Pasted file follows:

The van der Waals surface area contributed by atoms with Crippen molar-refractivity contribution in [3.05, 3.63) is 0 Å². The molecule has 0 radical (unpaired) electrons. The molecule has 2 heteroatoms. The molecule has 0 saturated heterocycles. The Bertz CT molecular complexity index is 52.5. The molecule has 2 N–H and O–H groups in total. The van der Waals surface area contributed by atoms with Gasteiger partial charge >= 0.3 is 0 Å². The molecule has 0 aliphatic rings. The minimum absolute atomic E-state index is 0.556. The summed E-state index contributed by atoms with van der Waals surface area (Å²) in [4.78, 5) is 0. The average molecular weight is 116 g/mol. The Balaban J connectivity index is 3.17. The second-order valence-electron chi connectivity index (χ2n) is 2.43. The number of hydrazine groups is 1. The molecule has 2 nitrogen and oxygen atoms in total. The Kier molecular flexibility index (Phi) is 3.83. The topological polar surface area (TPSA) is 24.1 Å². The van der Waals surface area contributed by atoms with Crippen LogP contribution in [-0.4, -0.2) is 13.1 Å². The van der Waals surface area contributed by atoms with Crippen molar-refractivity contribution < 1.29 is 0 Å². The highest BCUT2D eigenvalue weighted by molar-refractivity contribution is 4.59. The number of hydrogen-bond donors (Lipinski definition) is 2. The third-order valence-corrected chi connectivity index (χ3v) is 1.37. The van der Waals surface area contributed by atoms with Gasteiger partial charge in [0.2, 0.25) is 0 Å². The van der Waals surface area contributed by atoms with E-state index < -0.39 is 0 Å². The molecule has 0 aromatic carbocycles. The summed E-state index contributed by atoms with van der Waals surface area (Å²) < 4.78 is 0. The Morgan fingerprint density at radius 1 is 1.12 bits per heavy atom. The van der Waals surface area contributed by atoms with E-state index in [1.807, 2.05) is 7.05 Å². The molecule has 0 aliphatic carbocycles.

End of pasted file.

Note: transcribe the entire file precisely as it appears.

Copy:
The van der Waals surface area contributed by atoms with Crippen molar-refractivity contribution in [3.05, 3.63) is 0 Å². The molecule has 0 radical (unpaired) electrons. The molecule has 2 heteroatoms. The molecule has 0 saturated heterocycles. The Bertz CT molecular complexity index is 52.5. The molecule has 2 N–H and O–H groups in total. The van der Waals surface area contributed by atoms with Gasteiger partial charge >= 0.3 is 0 Å². The molecule has 0 aliphatic rings. The minimum absolute atomic E-state index is 0.556. The summed E-state index contributed by atoms with van der Waals surface area (Å²) in [4.78, 5) is 0. The average molecular weight is 116 g/mol. The Balaban J connectivity index is 3.17. The second-order valence-electron chi connectivity index (χ2n) is 2.43. The number of hydrazine groups is 1. The molecule has 2 nitrogen and oxygen atoms in total. The Kier molecular flexibility index (Phi) is 3.83. The topological polar surface area (TPSA) is 24.1 Å². The van der Waals surface area contributed by atoms with Crippen LogP contribution in [-0.4, -0.2) is 13.1 Å². The van der Waals surface area contributed by atoms with Crippen molar-refractivity contribution < 1.29 is 0 Å². The highest BCUT2D eigenvalue weighted by molar-refractivity contribution is 4.59. The number of hydrogen-bond donors (Lipinski definition) is 2. The third-order valence-corrected chi connectivity index (χ3v) is 1.37. The van der Waals surface area contributed by atoms with Gasteiger partial charge in [0.2, 0.25) is 0 Å². The van der Waals surface area contributed by atoms with E-state index < -0.39 is 0 Å². The molecule has 0 aromatic carbocycles. The summed E-state index contributed by atoms with van der Waals surface area (Å²) < 4.78 is 0. The Morgan fingerprint density at radius 1 is 1.12 bits per heavy atom. The van der Waals surface area contributed by atoms with E-state index in [1.807, 2.05) is 7.05 Å². The molecule has 0 aliphatic carbocycles.